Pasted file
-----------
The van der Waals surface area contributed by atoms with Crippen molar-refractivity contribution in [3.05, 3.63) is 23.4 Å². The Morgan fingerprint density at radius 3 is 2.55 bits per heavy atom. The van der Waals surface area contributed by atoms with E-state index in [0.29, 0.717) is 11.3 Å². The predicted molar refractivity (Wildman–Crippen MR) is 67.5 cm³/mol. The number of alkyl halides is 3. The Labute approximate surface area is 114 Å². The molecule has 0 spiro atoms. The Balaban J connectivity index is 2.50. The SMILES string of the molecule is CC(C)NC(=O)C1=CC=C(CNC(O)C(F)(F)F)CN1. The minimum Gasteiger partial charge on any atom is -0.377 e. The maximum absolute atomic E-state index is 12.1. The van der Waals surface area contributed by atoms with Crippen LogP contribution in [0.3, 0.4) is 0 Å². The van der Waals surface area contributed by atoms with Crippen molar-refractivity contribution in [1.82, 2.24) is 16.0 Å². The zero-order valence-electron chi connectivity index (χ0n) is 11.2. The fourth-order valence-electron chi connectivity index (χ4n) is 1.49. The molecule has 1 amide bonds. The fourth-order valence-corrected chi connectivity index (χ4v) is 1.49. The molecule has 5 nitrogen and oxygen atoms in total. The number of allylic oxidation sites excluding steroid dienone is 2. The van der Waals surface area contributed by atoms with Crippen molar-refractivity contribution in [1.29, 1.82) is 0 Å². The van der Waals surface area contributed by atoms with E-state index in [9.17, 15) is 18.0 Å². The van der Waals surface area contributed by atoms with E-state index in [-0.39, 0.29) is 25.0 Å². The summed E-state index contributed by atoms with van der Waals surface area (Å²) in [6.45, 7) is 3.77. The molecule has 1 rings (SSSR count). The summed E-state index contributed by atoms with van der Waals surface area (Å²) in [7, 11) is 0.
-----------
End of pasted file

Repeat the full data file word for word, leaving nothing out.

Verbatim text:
The van der Waals surface area contributed by atoms with Crippen molar-refractivity contribution in [3.05, 3.63) is 23.4 Å². The Morgan fingerprint density at radius 3 is 2.55 bits per heavy atom. The van der Waals surface area contributed by atoms with E-state index in [0.29, 0.717) is 11.3 Å². The predicted molar refractivity (Wildman–Crippen MR) is 67.5 cm³/mol. The number of alkyl halides is 3. The Labute approximate surface area is 114 Å². The molecule has 0 spiro atoms. The Balaban J connectivity index is 2.50. The SMILES string of the molecule is CC(C)NC(=O)C1=CC=C(CNC(O)C(F)(F)F)CN1. The minimum Gasteiger partial charge on any atom is -0.377 e. The maximum absolute atomic E-state index is 12.1. The van der Waals surface area contributed by atoms with Crippen LogP contribution in [0.3, 0.4) is 0 Å². The van der Waals surface area contributed by atoms with Crippen molar-refractivity contribution in [1.82, 2.24) is 16.0 Å². The zero-order valence-electron chi connectivity index (χ0n) is 11.2. The fourth-order valence-electron chi connectivity index (χ4n) is 1.49. The molecule has 1 amide bonds. The fourth-order valence-corrected chi connectivity index (χ4v) is 1.49. The molecule has 5 nitrogen and oxygen atoms in total. The number of allylic oxidation sites excluding steroid dienone is 2. The van der Waals surface area contributed by atoms with Crippen molar-refractivity contribution in [1.29, 1.82) is 0 Å². The van der Waals surface area contributed by atoms with E-state index in [9.17, 15) is 18.0 Å². The van der Waals surface area contributed by atoms with E-state index in [-0.39, 0.29) is 25.0 Å². The summed E-state index contributed by atoms with van der Waals surface area (Å²) in [6.45, 7) is 3.77. The molecule has 1 rings (SSSR count). The summed E-state index contributed by atoms with van der Waals surface area (Å²) in [7, 11) is 0.